Half of German companies hit by sabotage, spying in last two years, BSI says

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BERLIN (Reuters) – More than half the companies in Germany have been hit by spying, sabotage or data theft in the last two years, the German IT industry association Bitkom said on Friday, and estimated the attacks caused around 55 billion euros’ worth of damage a year.

Several high-profile attacks have occurred recently, such as the WannaCry ransomware attacks in May and a virus dubbed “NotPetya” that halted production at some companies for more than a week. Others lost millions of euros to organized crime in a scam called “CEO Fraud”.

Some 53 percent of companies in Germany have been victims of industrial espionage, sabotage or data theft in the last two years, Bitkom found – up from 51 percent in a 2015 study.

At the same time, the damage caused rose by 8 percent to around 55 billion euros a year, the survey of 1,069 managers and people responsible for security in various sectors found.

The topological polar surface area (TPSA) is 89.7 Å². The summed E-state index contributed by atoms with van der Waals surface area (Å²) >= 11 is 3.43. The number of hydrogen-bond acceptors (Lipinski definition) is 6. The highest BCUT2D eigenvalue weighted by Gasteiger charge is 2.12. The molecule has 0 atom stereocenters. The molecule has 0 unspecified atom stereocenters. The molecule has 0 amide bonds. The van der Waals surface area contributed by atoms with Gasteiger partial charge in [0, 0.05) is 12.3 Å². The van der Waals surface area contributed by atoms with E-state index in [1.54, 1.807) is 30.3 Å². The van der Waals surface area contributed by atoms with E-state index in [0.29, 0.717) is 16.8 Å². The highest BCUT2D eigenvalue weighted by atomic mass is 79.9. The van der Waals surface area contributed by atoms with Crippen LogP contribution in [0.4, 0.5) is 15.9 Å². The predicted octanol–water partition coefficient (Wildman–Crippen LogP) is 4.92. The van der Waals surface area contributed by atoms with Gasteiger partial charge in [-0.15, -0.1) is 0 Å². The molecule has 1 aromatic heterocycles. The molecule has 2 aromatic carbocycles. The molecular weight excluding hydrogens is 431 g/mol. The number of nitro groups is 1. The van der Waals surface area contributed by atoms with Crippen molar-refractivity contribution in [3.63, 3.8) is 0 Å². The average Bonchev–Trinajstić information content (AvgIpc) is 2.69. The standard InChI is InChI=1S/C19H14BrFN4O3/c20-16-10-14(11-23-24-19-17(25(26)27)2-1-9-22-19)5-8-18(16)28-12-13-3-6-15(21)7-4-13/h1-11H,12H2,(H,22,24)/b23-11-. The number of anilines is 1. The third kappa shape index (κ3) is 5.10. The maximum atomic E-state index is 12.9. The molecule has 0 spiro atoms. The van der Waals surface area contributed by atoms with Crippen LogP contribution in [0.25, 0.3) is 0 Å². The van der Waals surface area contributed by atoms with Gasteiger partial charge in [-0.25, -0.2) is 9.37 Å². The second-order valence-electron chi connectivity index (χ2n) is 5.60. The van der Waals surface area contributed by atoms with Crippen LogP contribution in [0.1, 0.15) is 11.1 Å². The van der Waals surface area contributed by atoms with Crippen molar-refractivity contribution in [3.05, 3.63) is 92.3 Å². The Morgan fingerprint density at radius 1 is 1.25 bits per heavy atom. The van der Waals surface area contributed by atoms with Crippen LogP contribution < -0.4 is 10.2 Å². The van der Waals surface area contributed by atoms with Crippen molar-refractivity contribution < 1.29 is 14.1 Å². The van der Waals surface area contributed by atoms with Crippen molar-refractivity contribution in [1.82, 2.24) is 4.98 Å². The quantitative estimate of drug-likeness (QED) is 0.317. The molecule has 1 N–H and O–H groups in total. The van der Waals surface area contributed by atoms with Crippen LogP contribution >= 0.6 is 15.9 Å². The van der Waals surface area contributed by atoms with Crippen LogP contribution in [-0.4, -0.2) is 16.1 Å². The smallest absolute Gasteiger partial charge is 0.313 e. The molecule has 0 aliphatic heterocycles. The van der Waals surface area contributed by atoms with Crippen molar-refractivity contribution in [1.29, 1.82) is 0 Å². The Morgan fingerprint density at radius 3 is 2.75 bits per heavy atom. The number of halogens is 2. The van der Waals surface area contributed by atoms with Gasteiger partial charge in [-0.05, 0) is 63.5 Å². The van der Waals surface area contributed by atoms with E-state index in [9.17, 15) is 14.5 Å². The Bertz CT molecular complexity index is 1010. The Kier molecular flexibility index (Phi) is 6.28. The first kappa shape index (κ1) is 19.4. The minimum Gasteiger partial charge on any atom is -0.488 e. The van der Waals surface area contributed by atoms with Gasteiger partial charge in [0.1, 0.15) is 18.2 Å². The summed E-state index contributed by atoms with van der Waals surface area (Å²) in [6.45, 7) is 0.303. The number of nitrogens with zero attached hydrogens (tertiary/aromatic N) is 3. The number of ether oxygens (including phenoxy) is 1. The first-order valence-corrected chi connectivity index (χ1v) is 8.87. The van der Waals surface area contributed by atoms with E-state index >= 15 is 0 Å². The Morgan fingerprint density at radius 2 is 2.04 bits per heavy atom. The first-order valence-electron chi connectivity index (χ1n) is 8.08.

Arne Schoenbohm, president of Germany’s BSI federal cyber agency, said many big companies and especially those operating critical infrastructure were generally well-prepared for cyber attacks. But many smaller and medium-sized companies did not take the threat seriously enough, he said.

“The high number of companies affected clearly shows that we still have work to do on cyber security in Germany,” he said in a statement on Friday.

The BSI urged companies in Europe’s largest economy to make information security a top priority and said all companies need to report serious IT security incidents, even if anonymously.

Schoenbohm told Reuters in an interview that hardware and software makers should do their part to shore up cyber security and patch weaknesses in software more quickly once identified.

“There’s still a lot of work to be done,” he said. “We have to be careful that we don’t focus solely on industry and computer users, but also look at the producers and quality management.”

Some 62 percent of companies affected found those behind the attacks were either current or former employees. Forty-one percent blamed competitors, customers, suppliers or service providers for the attacks, Bitkom said.

Foreign intelligence agencies were found to be responsible in 3 percent of the cases, it said.

Twenty-one percent believed hobby hackers were responsible while 7 percent attributed attacks to organized crime.

Reporting by Michelle Martin, Andrea Shalal and Thorsten Severin; Editing by Larry King and Hugh Lawson